That's why the companies were able to win one. Doe's Advanced Research Projects Agency-Energy (arpa-e) awards, announced late last month, which are designed specifically for ambitious "high-risk, high-payoff" energy research projects. Part of the reason seaweed hasn't taken off as a biofuel source is that it's not part of American culture, said nikesh Parekh, ceo of bio architecture lab. "Our founders are from Japan, and they are much more familiar with seaweed farming and seaweed as a culture crop.". Planting a large-scale seaweed farm would likely come up against stiff opposition from those who are not used to seaweed farms in their backyards, agreed. Mike graham, an ecologist specializing in seaweed at the california state University-associated Moss Landing Marine laboratories. Difficulty controlling seaweed probably also kept interested companies focused on the more manageable microalgae, since it's so small, Graham said.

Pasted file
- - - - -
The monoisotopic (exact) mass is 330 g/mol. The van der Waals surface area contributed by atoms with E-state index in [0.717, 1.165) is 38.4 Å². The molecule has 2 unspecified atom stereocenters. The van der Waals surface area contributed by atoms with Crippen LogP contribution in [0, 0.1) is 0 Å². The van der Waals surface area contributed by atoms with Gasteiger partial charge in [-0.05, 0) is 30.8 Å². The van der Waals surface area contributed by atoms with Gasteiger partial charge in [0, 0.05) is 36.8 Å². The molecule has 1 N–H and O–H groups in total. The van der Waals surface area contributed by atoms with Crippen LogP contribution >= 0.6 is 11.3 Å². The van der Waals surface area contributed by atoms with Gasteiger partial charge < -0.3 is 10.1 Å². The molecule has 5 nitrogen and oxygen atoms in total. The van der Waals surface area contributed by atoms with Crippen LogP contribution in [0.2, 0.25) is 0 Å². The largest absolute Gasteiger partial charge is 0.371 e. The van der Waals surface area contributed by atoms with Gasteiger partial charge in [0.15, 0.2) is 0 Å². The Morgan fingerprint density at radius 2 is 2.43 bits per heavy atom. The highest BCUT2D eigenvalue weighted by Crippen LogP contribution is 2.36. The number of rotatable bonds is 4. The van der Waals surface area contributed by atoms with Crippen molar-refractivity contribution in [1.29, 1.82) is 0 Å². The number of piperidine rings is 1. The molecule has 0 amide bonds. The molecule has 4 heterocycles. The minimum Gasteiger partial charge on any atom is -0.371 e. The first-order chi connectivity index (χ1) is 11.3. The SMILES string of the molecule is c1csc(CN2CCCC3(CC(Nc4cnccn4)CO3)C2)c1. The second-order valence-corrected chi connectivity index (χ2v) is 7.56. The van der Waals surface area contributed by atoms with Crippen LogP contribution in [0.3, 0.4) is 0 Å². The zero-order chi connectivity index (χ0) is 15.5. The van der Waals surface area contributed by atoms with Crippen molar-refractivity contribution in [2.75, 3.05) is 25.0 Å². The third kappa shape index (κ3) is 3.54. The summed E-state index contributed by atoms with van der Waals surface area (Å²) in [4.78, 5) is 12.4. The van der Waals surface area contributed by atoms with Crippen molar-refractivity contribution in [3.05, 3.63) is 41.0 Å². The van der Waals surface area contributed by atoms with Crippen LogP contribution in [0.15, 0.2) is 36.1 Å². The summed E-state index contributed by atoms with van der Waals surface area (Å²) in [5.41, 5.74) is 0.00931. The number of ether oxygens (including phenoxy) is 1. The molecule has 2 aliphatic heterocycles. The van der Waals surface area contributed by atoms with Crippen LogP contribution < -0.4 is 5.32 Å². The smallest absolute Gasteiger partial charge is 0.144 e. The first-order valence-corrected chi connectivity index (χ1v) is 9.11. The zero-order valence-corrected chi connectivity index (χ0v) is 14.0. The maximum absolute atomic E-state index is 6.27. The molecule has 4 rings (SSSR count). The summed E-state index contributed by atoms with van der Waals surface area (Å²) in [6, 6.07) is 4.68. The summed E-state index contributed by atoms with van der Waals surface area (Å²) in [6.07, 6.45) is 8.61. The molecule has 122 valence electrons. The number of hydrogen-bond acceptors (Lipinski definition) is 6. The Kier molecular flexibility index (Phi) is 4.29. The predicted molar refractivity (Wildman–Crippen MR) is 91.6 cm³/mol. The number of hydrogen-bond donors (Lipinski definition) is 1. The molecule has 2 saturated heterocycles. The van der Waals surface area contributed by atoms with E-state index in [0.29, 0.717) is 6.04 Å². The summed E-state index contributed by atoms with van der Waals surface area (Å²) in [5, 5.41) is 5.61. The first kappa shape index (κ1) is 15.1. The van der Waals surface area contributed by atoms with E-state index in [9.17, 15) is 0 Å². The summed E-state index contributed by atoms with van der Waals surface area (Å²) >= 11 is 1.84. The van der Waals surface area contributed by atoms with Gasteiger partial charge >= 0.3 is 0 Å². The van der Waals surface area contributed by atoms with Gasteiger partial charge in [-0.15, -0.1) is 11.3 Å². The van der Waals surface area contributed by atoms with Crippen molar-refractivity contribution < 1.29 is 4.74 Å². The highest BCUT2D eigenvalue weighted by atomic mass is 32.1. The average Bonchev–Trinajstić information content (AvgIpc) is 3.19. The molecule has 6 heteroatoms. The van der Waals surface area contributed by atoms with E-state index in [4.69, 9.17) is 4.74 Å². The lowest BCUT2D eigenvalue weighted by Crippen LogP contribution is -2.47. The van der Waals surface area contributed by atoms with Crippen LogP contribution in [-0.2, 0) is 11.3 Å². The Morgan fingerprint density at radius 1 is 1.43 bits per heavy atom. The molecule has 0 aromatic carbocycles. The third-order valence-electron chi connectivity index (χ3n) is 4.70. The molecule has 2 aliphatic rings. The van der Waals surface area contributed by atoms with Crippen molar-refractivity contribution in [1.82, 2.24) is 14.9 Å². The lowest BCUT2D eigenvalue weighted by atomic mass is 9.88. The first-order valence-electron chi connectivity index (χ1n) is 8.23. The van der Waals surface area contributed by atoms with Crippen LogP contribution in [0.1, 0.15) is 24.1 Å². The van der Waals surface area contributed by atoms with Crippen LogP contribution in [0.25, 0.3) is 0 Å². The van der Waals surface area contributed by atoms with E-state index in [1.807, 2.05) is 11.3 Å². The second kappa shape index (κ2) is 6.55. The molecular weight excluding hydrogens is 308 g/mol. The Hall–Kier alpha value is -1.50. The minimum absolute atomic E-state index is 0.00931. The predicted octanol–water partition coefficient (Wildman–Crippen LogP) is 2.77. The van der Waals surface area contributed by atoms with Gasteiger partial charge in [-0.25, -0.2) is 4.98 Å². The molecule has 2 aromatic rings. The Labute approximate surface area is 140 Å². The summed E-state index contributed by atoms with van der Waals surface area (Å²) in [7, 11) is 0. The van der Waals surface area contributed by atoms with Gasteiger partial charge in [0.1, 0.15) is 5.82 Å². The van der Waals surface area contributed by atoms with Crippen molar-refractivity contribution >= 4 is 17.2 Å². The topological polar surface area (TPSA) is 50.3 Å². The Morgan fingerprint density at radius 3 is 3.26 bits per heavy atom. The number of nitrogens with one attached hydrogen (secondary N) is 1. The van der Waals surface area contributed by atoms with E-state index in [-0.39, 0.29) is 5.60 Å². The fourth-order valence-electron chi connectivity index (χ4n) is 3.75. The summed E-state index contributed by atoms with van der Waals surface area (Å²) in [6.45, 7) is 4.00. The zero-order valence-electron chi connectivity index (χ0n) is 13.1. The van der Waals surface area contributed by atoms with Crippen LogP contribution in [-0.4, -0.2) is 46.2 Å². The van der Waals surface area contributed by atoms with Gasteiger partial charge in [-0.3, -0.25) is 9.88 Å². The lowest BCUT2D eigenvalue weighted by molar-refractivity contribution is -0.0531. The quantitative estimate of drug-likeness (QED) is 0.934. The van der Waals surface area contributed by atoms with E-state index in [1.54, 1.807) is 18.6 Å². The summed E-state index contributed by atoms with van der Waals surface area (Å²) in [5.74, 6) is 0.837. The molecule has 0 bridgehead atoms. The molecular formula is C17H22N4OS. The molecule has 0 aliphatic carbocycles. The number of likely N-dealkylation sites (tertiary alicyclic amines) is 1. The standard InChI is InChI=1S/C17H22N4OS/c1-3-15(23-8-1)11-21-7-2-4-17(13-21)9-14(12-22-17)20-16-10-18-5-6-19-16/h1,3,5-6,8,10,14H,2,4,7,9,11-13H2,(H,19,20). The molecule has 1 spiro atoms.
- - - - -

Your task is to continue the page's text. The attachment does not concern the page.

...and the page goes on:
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Seaweed holds promise as more than an ingredient in a purifying face mask or a maki roll. So say researchers at,. Du pont de nemours., which alongside seattle-based, bio architecture lab (BAL) has secured 9 million from the. Department of Energy to explore seaweed's potential as a feedstock for biobutanol, an advanced biofuel. Their venture appears to have literature largely cornered the current market. Though more than 200 companies have looked into algae -based biofuels, dupont and bal say most others have shied away from using macroalgae, like kelp. "We're in the vanguard here on this technology. There are other people who have talked about changing microalgae - green algae that floats in the water - into advanced biofuel, but using seaweed is unique said dupont's Nathan Danielson, a program manager who oversaw the companies' doe grant application.